13 Ways To Look at an Apple This work has been published in the Teen Ink monthly print magazine.

December 1, 2015
By , Mattawan, MI

Sweet yellow breeze
of young August
carries the flavor of
wild apples.

Open the truck bed
out fall the apples.

Skin pushes back
against prodding fingers,
crack and sink in.

Too round to fit the slicer,
a carousel of lines
encircles the dome
of fall Honey Crisp.

A girl perches
on the wrought iron balcony
Juliet of the apple trees.

Blush and gold,
bitter spring,
cider, juice,
hot pie.

Fingernails scrape the seeds
from their caves,
cracking black-brown jewels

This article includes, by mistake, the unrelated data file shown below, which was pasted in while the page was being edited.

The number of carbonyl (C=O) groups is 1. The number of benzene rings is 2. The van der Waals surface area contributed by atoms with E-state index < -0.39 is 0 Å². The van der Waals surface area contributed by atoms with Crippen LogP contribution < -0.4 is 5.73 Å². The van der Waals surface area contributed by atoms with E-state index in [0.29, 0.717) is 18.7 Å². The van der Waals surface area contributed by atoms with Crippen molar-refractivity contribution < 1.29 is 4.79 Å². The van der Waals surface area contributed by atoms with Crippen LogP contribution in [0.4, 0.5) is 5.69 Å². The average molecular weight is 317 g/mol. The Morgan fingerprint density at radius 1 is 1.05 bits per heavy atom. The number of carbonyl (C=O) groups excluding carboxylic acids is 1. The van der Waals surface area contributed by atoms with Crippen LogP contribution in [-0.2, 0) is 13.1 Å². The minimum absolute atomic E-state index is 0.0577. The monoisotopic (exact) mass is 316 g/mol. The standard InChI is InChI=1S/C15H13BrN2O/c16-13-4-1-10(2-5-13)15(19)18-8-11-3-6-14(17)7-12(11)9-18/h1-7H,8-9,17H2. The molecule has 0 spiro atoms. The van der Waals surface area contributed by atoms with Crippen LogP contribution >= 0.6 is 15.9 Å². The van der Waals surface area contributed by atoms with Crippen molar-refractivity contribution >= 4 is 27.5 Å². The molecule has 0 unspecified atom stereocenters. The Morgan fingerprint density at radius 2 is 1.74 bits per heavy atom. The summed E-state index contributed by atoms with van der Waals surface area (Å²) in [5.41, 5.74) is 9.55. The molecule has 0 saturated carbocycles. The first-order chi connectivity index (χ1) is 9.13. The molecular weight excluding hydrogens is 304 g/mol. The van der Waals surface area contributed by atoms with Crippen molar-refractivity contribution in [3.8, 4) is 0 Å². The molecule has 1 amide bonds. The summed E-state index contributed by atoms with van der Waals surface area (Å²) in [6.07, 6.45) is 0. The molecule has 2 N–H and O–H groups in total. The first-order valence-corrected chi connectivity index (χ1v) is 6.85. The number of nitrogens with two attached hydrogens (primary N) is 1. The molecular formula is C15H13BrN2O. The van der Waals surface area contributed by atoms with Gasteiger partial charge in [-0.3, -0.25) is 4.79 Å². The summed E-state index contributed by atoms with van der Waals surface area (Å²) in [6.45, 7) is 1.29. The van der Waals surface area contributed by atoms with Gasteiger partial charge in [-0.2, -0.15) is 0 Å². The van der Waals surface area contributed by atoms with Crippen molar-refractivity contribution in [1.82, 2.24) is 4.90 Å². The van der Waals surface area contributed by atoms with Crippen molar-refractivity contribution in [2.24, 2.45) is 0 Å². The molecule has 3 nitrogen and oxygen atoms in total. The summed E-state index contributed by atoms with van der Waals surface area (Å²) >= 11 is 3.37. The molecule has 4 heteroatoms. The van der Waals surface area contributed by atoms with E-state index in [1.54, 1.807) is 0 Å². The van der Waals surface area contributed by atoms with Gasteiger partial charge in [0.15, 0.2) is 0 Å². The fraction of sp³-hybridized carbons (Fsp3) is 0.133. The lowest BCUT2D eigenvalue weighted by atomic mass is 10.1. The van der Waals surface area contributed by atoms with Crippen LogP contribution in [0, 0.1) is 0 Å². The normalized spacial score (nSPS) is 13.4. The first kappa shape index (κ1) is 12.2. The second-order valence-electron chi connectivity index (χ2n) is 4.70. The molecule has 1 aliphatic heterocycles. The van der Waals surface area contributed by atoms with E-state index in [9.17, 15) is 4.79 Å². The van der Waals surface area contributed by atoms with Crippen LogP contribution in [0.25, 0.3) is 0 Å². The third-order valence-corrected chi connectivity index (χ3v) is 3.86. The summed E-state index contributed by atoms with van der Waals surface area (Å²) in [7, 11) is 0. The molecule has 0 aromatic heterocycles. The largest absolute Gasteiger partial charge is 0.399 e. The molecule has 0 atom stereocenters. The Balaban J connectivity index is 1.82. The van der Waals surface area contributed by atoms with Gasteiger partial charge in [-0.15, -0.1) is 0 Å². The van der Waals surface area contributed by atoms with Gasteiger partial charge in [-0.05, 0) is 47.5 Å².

to find cotton fluff and green.

Mushing out between toes,
the last apples of the season,
wet and sweet.

The plague spreads,
fingers of frost catch
the life of one red apple
still clinging to the tree.

“I can eat the whole thing.”
“Even the stem?”
“Watch me.”

Store brand wax,
as edible as a sculpture,
farmer’s market fresh,
breaks before the teeth,
neither smell like before,
something is missing
in the yellow summer scent.

A home for worms
left behind,
all of us one day.

I brace my hands on either side,
pulling down the center,
bite my lip,
pull as the apple cracks
in perfect halves.

This work has been published in the Teen Ink monthly print magazine. This piece has been published in Teen Ink’s monthly print magazine.

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